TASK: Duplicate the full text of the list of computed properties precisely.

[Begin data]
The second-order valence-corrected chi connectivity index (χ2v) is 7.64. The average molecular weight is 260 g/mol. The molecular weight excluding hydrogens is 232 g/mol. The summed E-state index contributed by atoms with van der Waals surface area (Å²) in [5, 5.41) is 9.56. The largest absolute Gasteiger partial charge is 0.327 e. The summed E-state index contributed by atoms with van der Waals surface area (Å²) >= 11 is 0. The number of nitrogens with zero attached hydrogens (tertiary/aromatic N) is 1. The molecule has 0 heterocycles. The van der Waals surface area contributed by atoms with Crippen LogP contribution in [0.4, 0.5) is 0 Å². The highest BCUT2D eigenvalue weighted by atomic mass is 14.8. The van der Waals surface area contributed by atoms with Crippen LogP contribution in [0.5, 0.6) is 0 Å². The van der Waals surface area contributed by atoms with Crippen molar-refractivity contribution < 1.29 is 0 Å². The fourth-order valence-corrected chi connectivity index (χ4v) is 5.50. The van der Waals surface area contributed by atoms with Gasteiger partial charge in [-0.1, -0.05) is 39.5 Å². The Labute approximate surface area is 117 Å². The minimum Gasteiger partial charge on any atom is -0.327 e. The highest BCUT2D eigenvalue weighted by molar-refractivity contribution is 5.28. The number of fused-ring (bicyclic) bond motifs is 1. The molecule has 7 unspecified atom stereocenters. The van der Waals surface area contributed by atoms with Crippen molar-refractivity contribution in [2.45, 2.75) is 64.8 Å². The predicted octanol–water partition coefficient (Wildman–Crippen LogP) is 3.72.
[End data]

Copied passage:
The second-order valence-corrected chi connectivity index (χ2v) is 7.64. The average molecular weight is 260 g/mol. The molecular weight excluding hydrogens is 232 g/mol. The summed E-state index contributed by atoms with van der Waals surface area (Å²) in [5, 5.41) is 9.56. The largest absolute Gasteiger partial charge is 0.327 e. The summed E-state index contributed by atoms with van der Waals surface area (Å²) >= 11 is 0. The number of nitrogens with zero attached hydrogens (tertiary/aromatic N) is 1. The molecule has 0 heterocycles. The van der Waals surface area contributed by atoms with Crippen LogP contribution in [0.4, 0.5) is 0 Å². The highest BCUT2D eigenvalue weighted by atomic mass is 14.8. The van der Waals surface area contributed by atoms with Crippen LogP contribution in [0.5, 0.6) is 0 Å². The van der Waals surface area contributed by atoms with Crippen molar-refractivity contribution < 1.29 is 0 Å². The fourth-order valence-corrected chi connectivity index (χ4v) is 5.50. The van der Waals surface area contributed by atoms with Gasteiger partial charge in [-0.1, -0.05) is 39.5 Å². The Labute approximate surface area is 117 Å². The minimum Gasteiger partial charge on any atom is -0.327 e. The highest BCUT2D eigenvalue weighted by molar-refractivity contribution is 5.28. The number of fused-ring (bicyclic) bond motifs is 1. The molecule has 7 unspecified atom stereocenters. The van der Waals surface area contributed by atoms with Crippen molar-refractivity contribution in [2.45, 2.75) is 64.8 Å². The predicted octanol–water partition coefficient (Wildman–Crippen LogP) is 3.72.